Pete’s Dragon

The original 1977 Pete’s Dragon is one of those Disney movies I must have watched every week for most of my early grade school years. I suspect our videocassette copy must have snapped apart out of sheer exhaustion. Upon revisiting the film recently, I was embarrassed by my childhood adoration of it. While the Helen Reddy/Mickey Rooney musical has charming animation, some nice songs and a big heart, it’s terribly corny and wall-to-wall with clunky slapstick.

In the 2016 version, Bryce Dallas Howard stars as Grace, a plucky forest ranger who discovers Pete, a young boy (played by Oakes Fegley), who’s been living in the wilderness by himself for years. Grace’s father (Robert Redford) has long believed the forest hides a dragon. The boy confirms that this is not only true but that the dragon in question, named Elliot, can fly.

The new Pete’s Dragon is perfect for its intended audience, as there’s ample dragon footage and no dull scenes that will make children antsy. Elliot the dragon is so life-like, adorable and touching, the movie succeeds in making us believe in him as fully as Pete does. This movie knows what it has and showcases Elliot often. In fact, some of the best moments are quiet scenes in which Elliot is alone in the woods.

The edginess present within the story has been softened in an odd way. Instead of a consistent orchestral score, there are lots of folk songs and Redford’s Garrison Keillor-like narration. Both touches are needless and a poor substitute for an exciting score. On the other hand, there’s no modern, auto-toned updates of “Razzle Dazzle Day” or “Candle on the Water,” which is a relief.

The message is also potent and well considered: children who become orphans due to family tragedies are not victims or doomed to walk the Earth alone. Everyone deserves to be part of a new family. In this case, both Pete and Elliot have only each other and are in need of someone to take care of them.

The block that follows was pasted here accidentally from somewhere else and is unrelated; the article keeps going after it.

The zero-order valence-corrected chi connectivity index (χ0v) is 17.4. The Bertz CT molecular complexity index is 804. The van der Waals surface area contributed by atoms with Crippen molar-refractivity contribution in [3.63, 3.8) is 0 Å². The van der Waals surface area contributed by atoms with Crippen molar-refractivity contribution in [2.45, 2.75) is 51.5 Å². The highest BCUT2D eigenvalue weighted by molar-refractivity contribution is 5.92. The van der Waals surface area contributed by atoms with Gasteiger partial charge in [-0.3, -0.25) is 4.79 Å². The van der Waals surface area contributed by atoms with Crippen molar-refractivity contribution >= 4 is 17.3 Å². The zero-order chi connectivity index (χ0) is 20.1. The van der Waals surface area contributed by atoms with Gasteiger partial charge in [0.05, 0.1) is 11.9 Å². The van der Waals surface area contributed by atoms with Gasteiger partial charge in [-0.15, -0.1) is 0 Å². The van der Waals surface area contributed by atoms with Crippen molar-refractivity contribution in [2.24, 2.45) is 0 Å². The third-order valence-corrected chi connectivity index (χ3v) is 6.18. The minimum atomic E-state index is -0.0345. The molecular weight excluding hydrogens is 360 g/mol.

Dallas Howard can light up any scene and easily matches Reddy as a luminous screen presence. I’m not sure why Redford is in this and he appears to be wondering that himself but he acquits himself well in a character role. The other humans are a problem. Wes Bentley and Karl Urban (who’s even more broad here than he is playing “Bones” in the new Star Trek films) play ill-defined roles that mostly require them to stare slack-jawed at Elliot (call it The Jurassic Look). Isaiah Whitlock Jr., one of my favorite character actors, plays the town sheriff who doesn’t hesitate to send a squadron of cop cars when a dragon sighting is reported. It’s that kind of movie.

While this is officially a remake of the earlier Disney movie, it’s more of a re-telling of E.T. The Extra Terrestrial. There’s also bits of Harry and the Hendersons and Where the Wild Things Are, but mostly, this is another attempt by the Mouse House to recreate Steven Spielberg’s 1982 masterpiece, the best movie Walt Disney never made. The elements are all here, including a central character named Elliot. There’s also a climactic moment where our heroes are on the road, headed towards armed cops and a boy cries out, “Fly, Elliot!” No, bicycles don’t go flying across the moon, but you get the gist.

I wanted the humans to be at least half as interesting as Elliot and, on that count, the movie doesn’t deliver. But kids will likely love this, parents won’t kick themselves for attending and everyone will be awestruck every time Elliot appears.

Three Stars

originally published in Maui Time Weekly



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